- The U.S. Supreme Court now has another chance to resolve a split among the federal circuit courts of appeal over sexual orientation discrimination in employment. Altitude Express, the employer at the center of a 2nd U.S. Circuit Court of Appeals case on the issue, has asked the High Court to take up the question.
- In a February en banc decision, the 2nd Circuit ruled ruled 10-3 that Title VII of the Civil Rights Act of 1964 protects employees from discrimination based on their sexual orientation (Zarda v. Altitude Express, Inc., No. 15‐3775, Feb. 26, 2018).
- The High Court declined to review an 11th Circuit opinion regarding the same issue in December. That court held that held that gender nonconformity is covered under the law's sex discrimination protections but that sexual orientation itself is not.
A split on this issue has rankled the circuit courts for some time. Currently, the 2nd and 7th Circuits say that sexual orientation discrimination is illegal, while the 11th Circuit takes the opposite stance. The High Court declined to address the question just a few months ago, but as the split may be ready to widen again, this request may be one to keep an eye on. Even the petition makes mention of such: "It is inevitable that this issue will come before the Court time and time again."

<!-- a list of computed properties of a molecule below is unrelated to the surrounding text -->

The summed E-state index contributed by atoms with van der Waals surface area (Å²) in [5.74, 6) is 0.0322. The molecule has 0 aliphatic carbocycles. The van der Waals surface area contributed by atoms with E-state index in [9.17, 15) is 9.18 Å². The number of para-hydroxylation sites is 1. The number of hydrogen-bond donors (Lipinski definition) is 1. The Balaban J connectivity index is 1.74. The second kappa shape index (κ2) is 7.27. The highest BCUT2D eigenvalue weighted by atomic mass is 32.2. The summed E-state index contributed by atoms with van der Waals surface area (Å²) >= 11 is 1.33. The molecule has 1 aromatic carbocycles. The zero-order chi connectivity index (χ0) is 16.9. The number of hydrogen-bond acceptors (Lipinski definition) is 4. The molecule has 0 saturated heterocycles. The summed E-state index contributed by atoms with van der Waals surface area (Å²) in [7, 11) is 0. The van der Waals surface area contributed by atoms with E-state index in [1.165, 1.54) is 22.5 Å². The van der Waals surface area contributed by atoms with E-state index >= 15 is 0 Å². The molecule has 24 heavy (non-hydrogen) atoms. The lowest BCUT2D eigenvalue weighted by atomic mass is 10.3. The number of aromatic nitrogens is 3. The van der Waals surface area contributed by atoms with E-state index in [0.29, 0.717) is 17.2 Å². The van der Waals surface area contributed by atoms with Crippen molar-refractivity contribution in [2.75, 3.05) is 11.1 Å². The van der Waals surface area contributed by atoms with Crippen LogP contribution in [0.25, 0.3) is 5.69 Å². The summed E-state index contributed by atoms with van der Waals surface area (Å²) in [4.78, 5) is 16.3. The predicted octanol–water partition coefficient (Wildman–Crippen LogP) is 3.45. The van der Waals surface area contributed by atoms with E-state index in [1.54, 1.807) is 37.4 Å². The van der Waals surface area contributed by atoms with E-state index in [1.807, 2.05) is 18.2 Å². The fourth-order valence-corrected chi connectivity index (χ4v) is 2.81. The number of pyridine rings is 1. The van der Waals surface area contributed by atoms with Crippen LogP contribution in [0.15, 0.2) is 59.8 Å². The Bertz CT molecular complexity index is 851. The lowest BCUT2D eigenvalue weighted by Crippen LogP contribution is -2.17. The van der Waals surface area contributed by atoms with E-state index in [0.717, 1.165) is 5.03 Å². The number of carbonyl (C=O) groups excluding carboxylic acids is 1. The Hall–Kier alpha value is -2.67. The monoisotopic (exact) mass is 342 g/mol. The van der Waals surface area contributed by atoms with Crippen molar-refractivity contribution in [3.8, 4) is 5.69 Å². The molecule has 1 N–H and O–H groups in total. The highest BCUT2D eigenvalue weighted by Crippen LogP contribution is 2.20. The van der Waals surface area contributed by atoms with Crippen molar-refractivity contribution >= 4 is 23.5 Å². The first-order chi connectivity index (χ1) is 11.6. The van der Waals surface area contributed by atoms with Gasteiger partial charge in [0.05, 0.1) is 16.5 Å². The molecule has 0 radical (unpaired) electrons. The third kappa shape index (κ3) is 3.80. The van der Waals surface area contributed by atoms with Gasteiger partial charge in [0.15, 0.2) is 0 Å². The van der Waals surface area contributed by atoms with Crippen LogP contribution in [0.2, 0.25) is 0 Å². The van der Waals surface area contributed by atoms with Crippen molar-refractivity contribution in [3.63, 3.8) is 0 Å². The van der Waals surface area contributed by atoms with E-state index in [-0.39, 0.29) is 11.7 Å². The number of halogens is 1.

Altitude argues that Congress — not the courts — should take responsibility for any changes to the law. "The Constitution establishes a procedure for enacting and amending statutes: bicameralism and presentment," the petition said, essentially arguing that the courts have no place to upend 50 years of precedent, even in the face of a changed culture. "Rather, what must be resolved is whether, as a matter of law, Title VII encompasses sexual orientation discrimination," the employer argued. "The answer remains, as it has, no."
Regardless, the U.S. Equal Employment Opportunity Commission (EEOC) remains a staunch defender of the position that Title VII does in fact protect sexual orientation and gender identity (despite opposition from the Trump administration). In light of that, attorneys have advised that businesses should refrain from discriminating against applicants and employees based on sexual orientation.